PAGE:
Clouds Move in on Leonids

Some unpredicted (at least according to the forecast I read) clouds moved in in the early AM of the 17th, interfering with local views of the shower. Some people reported seeing a few meteors earlier in the evening. Further summary at the December skyshow. If you have a Leonid story to share, send me an e-mail.

Looking good for the Leonids

Should be clear tonight. Read the following message forwarded by Larry Marschall, if you are still looking for more info:

LEONID METEOR SHOWER TO PERFORM LATE TONIGHT

The annual Leonid meteor shower should be reaching its climax late
tonight in the U.S., from about 1 a.m. your local time to dawn Tuesday
morning November 17th. “Viewing conditions will be excellent, because
the Moon won’t be lighting the sky this year,” says Alan MacRobert,
senior editor of Sky & Telescope magazine. “You might see 20 or 30
meteors per hour under ideal dark-sky conditions.”

Most people, unfortunately, don’t have a dark, natural night sky
anymore. “But even if there’s light pollution in your sky, the
brightest meteors will shine through,” says MacRobert. “Just find a
dark spot with a wide open view overhead and no glary lights nearby.”

Another point in our favor: Sky & Telescope predicts that the most
reliable part of the annual shower will reach its peak when North
America is having its prime meteor-watching hours from midnight to
dawn.

A second, more intense outburst of Leonids may happen about 12 hours
later, during the early-morning hours of November 18th in Asia.
There’s only an off chance that some activity from that later burst
will still be going on by the time the Earth turns halfway around and
the Leonids again become visible from the Americas on the morning of
the 18th.

Wherever you are, no Leonids will be visible before the shower’s
radiant point (in Leo) rises around local midnight. The “radiant” is
the perspective point from which all the meteors would appear to
originate if you could see them coming from the far distance. In
reality, you see them for only the last second or two of their lives
as they plunge into the top of Earth’s atmosphere and burn up in
white-hot streaks.

Be sure to bundle up warmly; meteor-watching is always colder than you
expect. The ideal equipment is just a comfortable lounge chair, a warm
sleeping bag, and a pillow. Just lie back, watch the stars, and be
patient. The best direction to watch is wherever your sky is darkest,
probably straight up.

Notice the meteors’ flight paths. Only those streaking away from the
direction to the constellation Leo, in the eastern sky, are Leonids.

Another, less-known meteor shower is going on simultaneously: the
Taurids. They’re sparse but tend to be very bright. If you see a slow,
bright meteor heading away from the direction to Taurus, that’s a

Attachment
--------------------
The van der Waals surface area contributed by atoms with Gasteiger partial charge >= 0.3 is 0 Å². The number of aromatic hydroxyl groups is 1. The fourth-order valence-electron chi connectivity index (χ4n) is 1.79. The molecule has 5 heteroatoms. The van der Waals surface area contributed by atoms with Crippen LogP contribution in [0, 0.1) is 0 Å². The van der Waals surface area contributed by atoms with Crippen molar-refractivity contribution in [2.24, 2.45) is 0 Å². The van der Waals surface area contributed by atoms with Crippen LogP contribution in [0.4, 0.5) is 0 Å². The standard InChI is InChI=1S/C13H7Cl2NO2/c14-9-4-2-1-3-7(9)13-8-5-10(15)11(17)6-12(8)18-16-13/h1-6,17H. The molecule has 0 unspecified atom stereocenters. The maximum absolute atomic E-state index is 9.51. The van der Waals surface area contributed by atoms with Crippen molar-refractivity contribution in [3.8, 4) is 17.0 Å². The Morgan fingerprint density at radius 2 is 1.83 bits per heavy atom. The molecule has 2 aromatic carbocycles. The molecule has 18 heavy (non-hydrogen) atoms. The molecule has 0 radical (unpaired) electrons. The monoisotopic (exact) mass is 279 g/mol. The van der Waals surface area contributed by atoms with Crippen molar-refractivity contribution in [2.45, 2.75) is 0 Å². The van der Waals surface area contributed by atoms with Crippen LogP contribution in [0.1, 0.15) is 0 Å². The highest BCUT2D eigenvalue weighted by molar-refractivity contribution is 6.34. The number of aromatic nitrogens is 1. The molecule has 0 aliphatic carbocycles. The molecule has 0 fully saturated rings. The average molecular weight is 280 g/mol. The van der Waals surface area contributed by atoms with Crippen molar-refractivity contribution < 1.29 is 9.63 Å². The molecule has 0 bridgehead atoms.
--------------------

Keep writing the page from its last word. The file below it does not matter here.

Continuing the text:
Taurid.

“And you’re bound to see a few ‘sporadic’ meteors that aren’t
associated with any major shower,” says Sky & Telescope editor in
chief Robert Naeye.

For more about meteor-watching, check out SkyandTelescope.com, the
website of Sky & Telescope magazine.

# # #

Setting the Planets


We began work this morning on calibrating the moon and planets on our 1966 Spitz A3P. They are controlled by the analogs (little mechanical models) seen here. Each analog models the motion of the earth, sun, and its respective planet. That motion is transferred to the diagonal mirror that reflects a dot for that planet onto the planetarium dome.

Notes and Resources from the Nov. Sky this Month Show

Leonid Meteors
Early AM on Nov 17th + after dark on that night
Leonid Links!
Space.com
IMO.net (More technical)

Planet Wrap-up

  • Jupiter: Bright in the South after sunset
  • Mars: rises by 11 PM early in the month, by 8:30 at the end
  • Crosses the Praesepe (M44) star cluster in Cancer Oct 31-Nov 2
  • Saturn and Venus: Before sunrise Saturn rising, Venus sinking

Young/Old Moon

* Waning crescent Nov 14 (-55.5 hr), Nov 15 (-31.5)
* Waxing crescent Nov 17 (+26.5), Nov 18 (50.5)

Inaugural Post

The new planetarium web site is ready to go. I hope it’s helpful to our audience as they learn about astronomy and to us as we try to get the word out about our planetarium. This blog is intended in part to accompany the offical web site and replace the old e-mail newsletters, but it will also serve as a place for me to post more frequent notes on astronomical events without cluttering up anybody’s inbox. Expect an up tick in posts as I prepare for each new Sky this Month Show. After you attend a show, you can look back at this blog, see my notes, and discover further resources on the topics covered. Thus the work that’s gone into preparing these skyshows will now be preserved after the shows are over. If you find this site helpful, make a comment or drop me an e-mail. It will encourage me to post if I know it’s getting a bit of use.

Clear Skies!